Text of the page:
This article discusses some basic bird photographer etiquette and shares some images of a kinglet in flight. A few days ago I was out attempting to capture some new images of birds. Not having much luck at some area locations, I decided to do a quick stop at LaSalle Park before heading home.
Not much was happening at LaSalle Park either. On my way back to the parking lot I spotted another photographer who was ‘on a bird’. There is some basic bird photographer etiquette to follow in this situation.
Always approach quietly and slowly as not to scare the subject bird away. Never step in front of, or otherwise block, the site line of the photographer who is ‘on the bird’. Give them space to change their shooting angle should they need to move. Remain quiet and if possible signal your intent to also photograph the bird. Use your camera’s silent shutter if it has that option.
As luck would have it the subject bird was a kinglet. This was only my second opportunity to photograph this particular type of bird. The other time was at Audubon’s Francis Beidler Forest in South Carolina a number of years ago. I had managed to capture a few quick images of a perched kinglet before it darted off.
Even before I spotted the bird partially hidden in the foliage of the tree in which it was perched, I set the mode dial on my E-M1X to ‘C3’. This is my Pro Capture H custom setting. Situated about 7 metres (~23 feet) away from this diminutive bird, I placed a single auto-focus point on its head. Then, half depressed my shutter to engage Pro Capture H and begin recording images in temporary memory. It didn’t take long before the kinglet launched into flight.
Unfortunately the kinglet flew behind a branch hanging in front of it. This made some of my images unusable as it obstructed the view of the bird’s head and eye. I did manage the two photographs above.
The kinglet kept flying around the inside of the tree, darting from branch to branch. It paused on a branch for an instant, allowing me to capture a second Pro Capture H run. Being mainly belly shots they aren’t particularly good images, but I did find the some of the details (such as the bird’s feet) quite interesting. The next six consecutive images were captured in a total of 1/10th of a second.
I used my standard Pro Capture H settings for all of the photographs in this article. Both my Pre-shutter Frames and Frame Count Limiter are set to 15. I used a frame rate of 60 frames-per-second.
The final image series in this article incorporates 12 consecutive Pro Capture H photographs. This series yielded my best images of the kinglet. All of the following photographs were captured in a total of 1/5th of a second. As you view each photograph take note of the distance that the kinglet travelled in only 1/5th of a second. These little guys are fast!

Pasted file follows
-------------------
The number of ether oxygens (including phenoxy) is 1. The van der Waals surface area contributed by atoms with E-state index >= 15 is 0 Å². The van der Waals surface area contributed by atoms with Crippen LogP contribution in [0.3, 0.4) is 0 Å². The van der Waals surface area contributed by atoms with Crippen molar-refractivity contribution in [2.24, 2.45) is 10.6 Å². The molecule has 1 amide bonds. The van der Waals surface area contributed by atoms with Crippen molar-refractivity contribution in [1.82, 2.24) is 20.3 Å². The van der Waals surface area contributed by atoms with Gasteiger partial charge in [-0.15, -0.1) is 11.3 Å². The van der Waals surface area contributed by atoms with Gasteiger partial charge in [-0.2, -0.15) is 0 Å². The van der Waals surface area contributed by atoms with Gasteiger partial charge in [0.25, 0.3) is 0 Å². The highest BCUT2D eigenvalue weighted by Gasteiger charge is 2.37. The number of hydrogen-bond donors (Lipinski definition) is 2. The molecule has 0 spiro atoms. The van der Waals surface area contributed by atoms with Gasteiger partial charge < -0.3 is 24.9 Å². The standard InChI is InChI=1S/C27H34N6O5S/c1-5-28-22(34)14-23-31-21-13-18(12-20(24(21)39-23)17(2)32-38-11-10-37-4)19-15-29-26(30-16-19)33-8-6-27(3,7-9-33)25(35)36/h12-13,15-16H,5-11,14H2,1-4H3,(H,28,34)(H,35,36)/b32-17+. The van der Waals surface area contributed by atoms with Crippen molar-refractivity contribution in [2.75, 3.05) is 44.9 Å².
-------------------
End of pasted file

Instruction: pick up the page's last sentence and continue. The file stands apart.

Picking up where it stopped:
In this next series of photographs I was about 8.7 metres (~28.5 feet) from the subject bird.
The next four photographs are my favourites from my brief encounter with this kinglet.
Here is the balance of my Pro Capture H run before the kinglet left the framing of my composition.
Some readers may wonder why I spend time to regularly photograph common small birds such as sparrows and chickadees with Pro Capture H. I do this to maintain my shutter release timing and technique, so when more unique opportunities like this kinglet arise, I have a better chance to successfully capture some photographs. When it comes to bird photography, we often only have a second or two to get our shots.
Without being able to use the Olympus Pro Capture H technology in my OM-D E-M1X, the photographs in this article would have been almost impossible to create.
If you’re new to bird photography remember the basic bird photographer etiquette outlined in the first part of this article. Demonstrating that you understand basic bird photographer etiquette will go a long way to help establish good working relationships with other photographers in your area. This can lead to them sharing bird location information with you, as well as providing some tips on their technique and camera settings, should you have an interest in same.
Photographs were captured hand-held using camera gear as noted in the EXIF data. Images were produced from RAW files using my standard process. Photographs were cropped to 3800 pixels on the width, then resized for web use.
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